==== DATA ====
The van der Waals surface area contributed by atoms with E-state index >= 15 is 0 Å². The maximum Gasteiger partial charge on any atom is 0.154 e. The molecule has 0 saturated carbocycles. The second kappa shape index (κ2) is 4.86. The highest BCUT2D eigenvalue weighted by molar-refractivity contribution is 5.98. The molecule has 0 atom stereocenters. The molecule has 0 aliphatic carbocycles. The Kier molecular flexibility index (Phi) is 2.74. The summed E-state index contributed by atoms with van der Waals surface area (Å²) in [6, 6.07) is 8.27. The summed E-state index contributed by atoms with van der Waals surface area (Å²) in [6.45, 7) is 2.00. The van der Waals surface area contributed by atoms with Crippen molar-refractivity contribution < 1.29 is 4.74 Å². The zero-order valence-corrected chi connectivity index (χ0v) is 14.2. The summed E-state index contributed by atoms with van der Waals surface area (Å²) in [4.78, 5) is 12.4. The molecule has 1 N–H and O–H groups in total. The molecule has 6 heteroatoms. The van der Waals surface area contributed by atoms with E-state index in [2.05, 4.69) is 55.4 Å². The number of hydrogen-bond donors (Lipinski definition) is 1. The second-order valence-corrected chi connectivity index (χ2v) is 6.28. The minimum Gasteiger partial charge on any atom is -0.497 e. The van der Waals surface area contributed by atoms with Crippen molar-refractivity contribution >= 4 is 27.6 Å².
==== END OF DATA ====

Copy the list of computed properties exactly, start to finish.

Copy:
The van der Waals surface area contributed by atoms with E-state index >= 15 is 0 Å². The maximum Gasteiger partial charge on any atom is 0.154 e. The molecule has 0 saturated carbocycles. The second kappa shape index (κ2) is 4.86. The highest BCUT2D eigenvalue weighted by molar-refractivity contribution is 5.98. The molecule has 0 atom stereocenters. The molecule has 0 aliphatic carbocycles. The Kier molecular flexibility index (Phi) is 2.74. The summed E-state index contributed by atoms with van der Waals surface area (Å²) in [6, 6.07) is 8.27. The summed E-state index contributed by atoms with van der Waals surface area (Å²) in [6.45, 7) is 2.00. The van der Waals surface area contributed by atoms with Crippen molar-refractivity contribution < 1.29 is 4.74 Å². The zero-order valence-corrected chi connectivity index (χ0v) is 14.2. The summed E-state index contributed by atoms with van der Waals surface area (Å²) in [4.78, 5) is 12.4. The molecule has 1 N–H and O–H groups in total. The molecule has 6 heteroatoms. The van der Waals surface area contributed by atoms with E-state index in [2.05, 4.69) is 55.4 Å². The number of hydrogen-bond donors (Lipinski definition) is 1. The second-order valence-corrected chi connectivity index (χ2v) is 6.28. The minimum Gasteiger partial charge on any atom is -0.497 e. The van der Waals surface area contributed by atoms with Crippen molar-refractivity contribution >= 4 is 27.6 Å².